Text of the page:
Laboratory test performance in young adults during influenza outbreaks at World Youth Day 2008

H. Foo*, C. C. Blyth, S. van Hal, K. McPhie, M. Ratnamohan, M. Fennell, F. Ba Alawi, W. Rawlinson, S. Adamson, P. Armstrong, D. E. Dwyer

*Corresponding author for this work

Research output: Contribution to journalArticlepeer-review

20 Citations (Scopus)


Background: The performance of influenza laboratory diagnostics in young adults and in the setting of outbreaks during mass gatherings has not been well studied. Objectives: We compare the performance of point-of-care tests (POCTs) and immunofluorescence assays (IFAs) with nucleic acid tests (NATs) and viral culture in pilgrims attending influenza clinics established during a large influenza outbreak (World Youth Day, Sydney, Australia, 2008) to assess their performance under the real-life pressures of a mass influenza outbreak. Study design: Patients with an influenza-like illness (ILI) underwent respiratory specimen sampling. Combined deep nares and throat swabs were collected for POCT by trained or untrained clinic staff; type-specific IFA; NAT and viral culture. Laboratory-confirmed influenza occurred if viral culture and/or NAT were positive; the performance of laboratory tests was calculated against this 'gold standard'. Results: A total of 230 samples were collected from 227 patients (median age, 20 years; interquartile range, 18-28 years), with 95 samples (41.3%) having laboratory-confirmed influenza infection (influenza A, 57; influenza B, 38). IFA and POCT sensitivities were 74.5% and 55%, respectively. Four of 51 (8%) culture-positive specimens were negative by NAT, and several errors in influenza virus typing occurred with IFA, POCT and NAT. A non-significant trend towards better POCT performance with increased operator training was demonstrated. Conclusion: Different environments, patient populations, operator experience, laboratory access and practicalities associated with performing tests during mass influenza outbreaks may affect performance of influenza-specific laboratory tests.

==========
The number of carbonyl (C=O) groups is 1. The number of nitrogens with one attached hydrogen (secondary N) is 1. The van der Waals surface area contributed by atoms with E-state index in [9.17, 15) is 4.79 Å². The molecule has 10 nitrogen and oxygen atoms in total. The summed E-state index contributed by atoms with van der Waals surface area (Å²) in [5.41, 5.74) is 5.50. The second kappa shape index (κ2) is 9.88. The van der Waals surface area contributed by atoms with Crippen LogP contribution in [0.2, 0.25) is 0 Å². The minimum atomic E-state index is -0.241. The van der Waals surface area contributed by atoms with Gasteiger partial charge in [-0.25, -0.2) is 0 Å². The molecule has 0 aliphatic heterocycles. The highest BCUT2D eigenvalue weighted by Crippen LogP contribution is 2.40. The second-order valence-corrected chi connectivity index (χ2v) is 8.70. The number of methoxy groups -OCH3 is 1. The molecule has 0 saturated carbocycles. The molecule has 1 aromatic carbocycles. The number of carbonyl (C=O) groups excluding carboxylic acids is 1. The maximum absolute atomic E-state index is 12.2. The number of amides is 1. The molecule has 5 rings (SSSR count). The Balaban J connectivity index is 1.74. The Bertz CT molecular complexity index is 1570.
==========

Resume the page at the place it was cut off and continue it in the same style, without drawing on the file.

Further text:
Original languageEnglish
Pages (from-to)384-386
Number of pages3
JournalJournal of Clinical Virology
Issue number4
Publication statusPublished - Dec 2009
Externally publishedYes


  • Diagnosis
  • Immunofluorescence
  • Influenza
  • Nucleic acid test
  • Outbreak
  • Point-of-care

ASJC Scopus subject areas

  • Virology
  • Infectious Diseases


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